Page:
I just sifted through a 700-entry bibliography, and this was the coolest paper I found (2008, PNAS). It definitely wins the FE-paper-find-of-the-month award. I don't have the patience to carefully track population changes in rodent communities for 30 years (!), but I'm really excited to see the results when someone else does.
Impact of an extreme climatic event on community assembly
Katherine M. Thibault and James H. Brown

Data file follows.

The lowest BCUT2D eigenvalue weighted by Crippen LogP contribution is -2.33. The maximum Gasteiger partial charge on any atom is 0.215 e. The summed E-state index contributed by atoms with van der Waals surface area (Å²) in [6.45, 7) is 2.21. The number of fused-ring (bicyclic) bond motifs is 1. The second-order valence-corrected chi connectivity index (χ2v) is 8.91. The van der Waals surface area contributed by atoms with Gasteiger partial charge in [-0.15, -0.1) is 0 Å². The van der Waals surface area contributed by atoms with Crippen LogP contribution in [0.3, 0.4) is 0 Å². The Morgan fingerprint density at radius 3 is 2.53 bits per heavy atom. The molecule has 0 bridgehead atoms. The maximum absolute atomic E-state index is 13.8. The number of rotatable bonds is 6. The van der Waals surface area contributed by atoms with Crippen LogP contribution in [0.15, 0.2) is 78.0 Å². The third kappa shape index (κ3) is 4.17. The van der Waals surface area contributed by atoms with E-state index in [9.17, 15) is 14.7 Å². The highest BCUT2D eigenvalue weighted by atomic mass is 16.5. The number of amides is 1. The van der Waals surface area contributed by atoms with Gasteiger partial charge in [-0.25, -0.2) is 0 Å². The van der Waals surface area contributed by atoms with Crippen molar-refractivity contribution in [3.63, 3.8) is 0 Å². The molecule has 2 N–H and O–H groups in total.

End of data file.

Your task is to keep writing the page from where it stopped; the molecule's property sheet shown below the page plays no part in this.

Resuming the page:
Abstract: Extreme climatic events are predicted to increase in frequency and magnitude, but their ecological impacts are poorly understood. Such events are large, infrequent, stochastic perturbations that can change the outcome of entrained ecological processes. Here we show how an extreme flood event affected a desert rodent community that has been monitored for 30 years. The flood (i) caused catastrophic, species-specific mortality; (ii) eliminated the incumbency advantage of previously dominant species; (iii) reset long-term population and community trends; (iv) interacted with competitive and metapopulation dynamics; and (v) resulted in rapid, wholesale reorganization of the community. This and a previous extreme rainfall event were punctuational perturbations—they caused large, rapid population- and community-level changes that were superimposed on a background of more gradual trends driven by climate and vegetation change. Captured by chance through long-term monitoring, the impacts of such large, infrequent events provide unique insights into the processes that structure ecological communities.